“How was your week’s leave?”  Herman asked.

“It was great.” I answered. “It was a real trip, in more ways than one.”

They said that they’d be at the Spot latter, if I wanted to have a few beers with them, and I said that I’d try to drop by. Then we did some leg raises and roman chair sit ups. I pulled my new teeth hanging bit from out of my gym bag, jumped up and grabbed the chinning bar with my right hand and hooked the chain on the bar with my left hand. I asked Larger to time me, and let me know when a minute was up, if I made it that long. I inserted the leather piece into my mouth and clamped down on it with my teeth until I was confident that my bite was as good as my grip. Then I took my hand off the bar and hung with my mouth. The only thing that stopped me from being like Newton’s apple, were my teeth clamping down.

By this time the entire gym stopped and there were about 15 people standing around the chinning bar with their mouths hanging open, including the towel attendant. When Larger told me that a minute was up, I grabbed the bar with my hands, and took the weight off my mouth as my jaw released the bit. After I unchained the bit, I dropped to the floor and smiled.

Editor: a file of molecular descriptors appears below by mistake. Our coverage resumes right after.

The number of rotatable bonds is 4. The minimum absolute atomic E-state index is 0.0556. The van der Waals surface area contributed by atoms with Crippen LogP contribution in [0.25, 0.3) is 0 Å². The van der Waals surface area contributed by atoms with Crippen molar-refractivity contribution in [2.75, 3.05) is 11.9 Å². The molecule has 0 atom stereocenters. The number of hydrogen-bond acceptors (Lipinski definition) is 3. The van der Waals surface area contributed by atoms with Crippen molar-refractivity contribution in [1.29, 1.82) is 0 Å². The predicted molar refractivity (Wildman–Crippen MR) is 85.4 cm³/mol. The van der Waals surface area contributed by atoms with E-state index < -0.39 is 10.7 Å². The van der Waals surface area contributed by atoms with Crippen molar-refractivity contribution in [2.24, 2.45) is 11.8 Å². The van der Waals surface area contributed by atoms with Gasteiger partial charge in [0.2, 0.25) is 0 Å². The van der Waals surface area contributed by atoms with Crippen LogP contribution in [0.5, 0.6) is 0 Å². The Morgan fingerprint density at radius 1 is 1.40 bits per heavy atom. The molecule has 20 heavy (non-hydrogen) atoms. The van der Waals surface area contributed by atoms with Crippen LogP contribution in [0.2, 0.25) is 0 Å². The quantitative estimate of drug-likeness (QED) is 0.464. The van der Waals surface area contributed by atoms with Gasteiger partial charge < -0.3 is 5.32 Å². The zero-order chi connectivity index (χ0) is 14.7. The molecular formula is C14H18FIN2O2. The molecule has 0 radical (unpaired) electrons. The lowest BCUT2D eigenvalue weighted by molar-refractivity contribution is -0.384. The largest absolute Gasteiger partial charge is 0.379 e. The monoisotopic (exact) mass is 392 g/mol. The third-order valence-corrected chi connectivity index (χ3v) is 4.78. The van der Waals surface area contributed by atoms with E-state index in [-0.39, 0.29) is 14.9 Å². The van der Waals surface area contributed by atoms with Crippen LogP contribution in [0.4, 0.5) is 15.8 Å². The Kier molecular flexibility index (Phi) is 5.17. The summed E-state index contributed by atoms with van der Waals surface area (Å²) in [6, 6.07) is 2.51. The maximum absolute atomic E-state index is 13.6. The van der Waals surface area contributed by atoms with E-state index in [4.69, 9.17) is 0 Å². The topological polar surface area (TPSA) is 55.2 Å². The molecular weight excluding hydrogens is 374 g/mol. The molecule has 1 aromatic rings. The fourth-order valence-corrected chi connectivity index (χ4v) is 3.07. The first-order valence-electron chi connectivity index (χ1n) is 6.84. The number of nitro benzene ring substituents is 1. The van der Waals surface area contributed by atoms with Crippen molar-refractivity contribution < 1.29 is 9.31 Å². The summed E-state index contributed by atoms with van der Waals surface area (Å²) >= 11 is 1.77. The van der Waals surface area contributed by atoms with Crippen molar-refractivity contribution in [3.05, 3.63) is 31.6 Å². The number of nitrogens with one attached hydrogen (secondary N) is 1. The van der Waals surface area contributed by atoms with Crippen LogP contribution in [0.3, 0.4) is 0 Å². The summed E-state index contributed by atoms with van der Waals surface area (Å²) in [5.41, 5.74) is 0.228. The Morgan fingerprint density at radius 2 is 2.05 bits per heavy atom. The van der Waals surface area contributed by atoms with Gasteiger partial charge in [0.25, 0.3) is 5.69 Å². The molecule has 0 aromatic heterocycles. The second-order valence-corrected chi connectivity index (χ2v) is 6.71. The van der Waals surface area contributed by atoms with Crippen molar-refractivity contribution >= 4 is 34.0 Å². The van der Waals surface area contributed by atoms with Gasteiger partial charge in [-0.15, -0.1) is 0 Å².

“You are one crazy man,” Kincade said.

“I have a whole new concept of strength.” I told him. “It’s not how much you can bench press. It’s how many minutes you can hang by your teeth or how many pounds you can pick up off the floor with your mouth.”

When we got back to the barracks Larger, Farrer, Van Beuran and I went to the El Matador, for a Mexican meal and a few beers. We smoked a gold joint on the way there and Larger asked.  “Do you ever get stoned before you work out?” I told him that I tried it once, but wasn’t sure whether I liked it or not. Now that we have a supply of primo grass I may try it again.

After we ate, we went to the “Crystal Unicorn”, a head shop that just opened up in Lawton. Stryder and Smart know the owner and are managing it for him after they’re off duty.  They had posters, water pipes, cigarette papers, newspapers, like the “Berkeley Barb”, the “Fifth Estate” and the “L. A. Free Press” and multi-colored prism glasses. I bought some chocolate cigarette rolling papers.